Climatologists at the UK Met Office’s Hadley Centre have already discovered that, as the world warms up, the air currents bringing rain to the Amazon can suddenly switch El Niňo-like to a climate regime that is much drier and warmer. In El Niňo years, the southern Pacific Ocean currents reverse the normal east to west direction, with major impacts on climate across the globe. Indonesia and Australia, instead of enjoying the low-pressure system that brings tropical rains, find themselves burning in heat waves and having to endure drought-conditions. On the other side of the Pacific, countries such as Peru find themselves suffering torrential rain and warm coastal waters that keep the nutrient-rich cold waters of the Humboldt Current at bay, with plummeting fish-catches. During El Niňo years, the Amazon tends to dry out as the rain-bearing air masses of the east to west circulation across the equatorial belt are weakened and deflected. Moreover, it is likely to prove highly destructive to the forest, through causing it to dry out, die-back and become extremely vulnerable to fires.

As the forest withers back, its mass of carbon, some 200 tonnes for each hectare, is decomposed into carbon dioxide and methane, so building up still more the greenhouse gases in the atmosphere. With the forest virtually all gone, more than 70 billion tonnes of carbon gases will find their way into the atmosphere. From their projections of the consequences of greenhouse gas build-up, Peter Cox and his colleague Richard Betts at the Hadley Centre are projecting average global terrestrial temperatures to go up by nearly 9 C before the end of this century from the pre-industrial levels of 150 years ago. That level of warming was last evidenced more than 40 million years ago, when neither of the Poles had permanent ice (see "Back to the future for Gaia", this series) Sea levels were then more than a hundred metre higher than today. At current greenhouse gas emission rates we have a few decades at best before the forest begins its inexorable process of die-back and decomposition.

The current frenzied destruction of the rainforest is very likely to hasten the total collapse of the Amazon. Thunderstorms are the key to the survival of the forest because they bring essential rain, in some parts of the Amazon, as in Colombia, to the tune of 40 feet a year. Cut the forest down and rainfall dwindles. That causes still more of the forest to die, so reducing rainfall still further and bringing about a vicious cycle of spreading degradation as fires begin to rage out of control. Recent research indicates that more thunderstorms then brew because of the soot and ash in the air. The result is more fire-inducing lightning strikes.

Climatologist Roni Avissar has discovered that the loss of rainfall is not a smooth process related directly to the loss of forest. On the contrary, interspersed clearings between large areas of forest cause rainfall over that region to increase by as much as 30 per cent. The reason is that the clearing heats up during the day, considerably more than the forest, which cools itself through processes of evapo-transpiration. A mass of air then rises over the clearing, being replaced by cooler more humid air that is drawn in from the surrounding forest. As the now-moistened air rises it convects into massive cumulo-nimbus thunderstorm clouds that then cause powerful downpours to drench the land around. On that basis, modest-size clearings are not a disaster. The forest can cope. On the other hand, make the clearing too big, say more than 100 kilometres across, and the forest can sustain its humidity no longer. Literally, the convection process runs out steam and the number of rain-bearing thunderstorms drops dramatically. This is yet another example of the non-linear, threshold effects that can precipitate abrupt change.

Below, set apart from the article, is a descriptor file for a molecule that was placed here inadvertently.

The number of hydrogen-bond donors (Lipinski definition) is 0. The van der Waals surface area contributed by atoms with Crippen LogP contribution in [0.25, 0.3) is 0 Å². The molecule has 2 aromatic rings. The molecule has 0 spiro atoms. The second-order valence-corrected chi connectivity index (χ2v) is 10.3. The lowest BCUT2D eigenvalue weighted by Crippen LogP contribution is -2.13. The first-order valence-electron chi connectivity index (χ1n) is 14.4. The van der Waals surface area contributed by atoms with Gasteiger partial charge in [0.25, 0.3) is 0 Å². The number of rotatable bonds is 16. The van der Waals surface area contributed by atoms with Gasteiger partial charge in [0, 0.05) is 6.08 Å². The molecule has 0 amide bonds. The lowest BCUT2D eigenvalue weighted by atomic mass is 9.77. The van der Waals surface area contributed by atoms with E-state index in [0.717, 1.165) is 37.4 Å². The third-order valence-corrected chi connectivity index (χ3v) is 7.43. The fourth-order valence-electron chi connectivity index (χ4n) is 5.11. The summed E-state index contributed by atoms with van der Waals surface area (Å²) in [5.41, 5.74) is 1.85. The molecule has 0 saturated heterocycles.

We are now perilously close to the critical point in certain areas of the Amazon, such as in Para, Rondonia and the Mato Grosso, when any further loss of forest will lead to a dramatic decline in rainfall. And that, says Avissar, will have a direct and dire impact on the United States. His models show rainfall declining by as much as 15 to 20 per cent over agricultural regions in the United States during the critical growing months - shades of the Dust Bowl era all over again - once the Amazon collapses as a rainforest system.

Whether it likes it or not, the United States is threatened on both counts. First, because within decades from now the Amazon is likely to self-destruct through being sucked dry by agro-industry. Second, the accumulating impact of greenhouse gases in the atmosphere, is likely to lead within the same time-span, to a sudden switch in air mass movements over the Pacific and the Americas. Those El Niňo -like changes will also cause a drying-out, accentuating the impact of those same agro-industrial clearings.

We don’t have to let it happen. To date, the United States has acted with supreme selfishness in failing to ratify the Kyoto Protocol and so reduce its excessive greenhouse gas emissions. It now needs to act with equal selfishness in signing up to such Protocols; its own future is at stake. That applies to all of us, in Europe, Asia, the Americas. We have a decade at best to get our emissions in order. But, in no less measure we must all act to ensure that the greater part of the Amazon is conserved. The reasons are primarily for safeguarding our climate. In so doing we would naturally conserve its extraordinary biodiversity - a diversity of forms that holds the fabric of the forest together and is the key to a safer world.

Article first published 07/10/03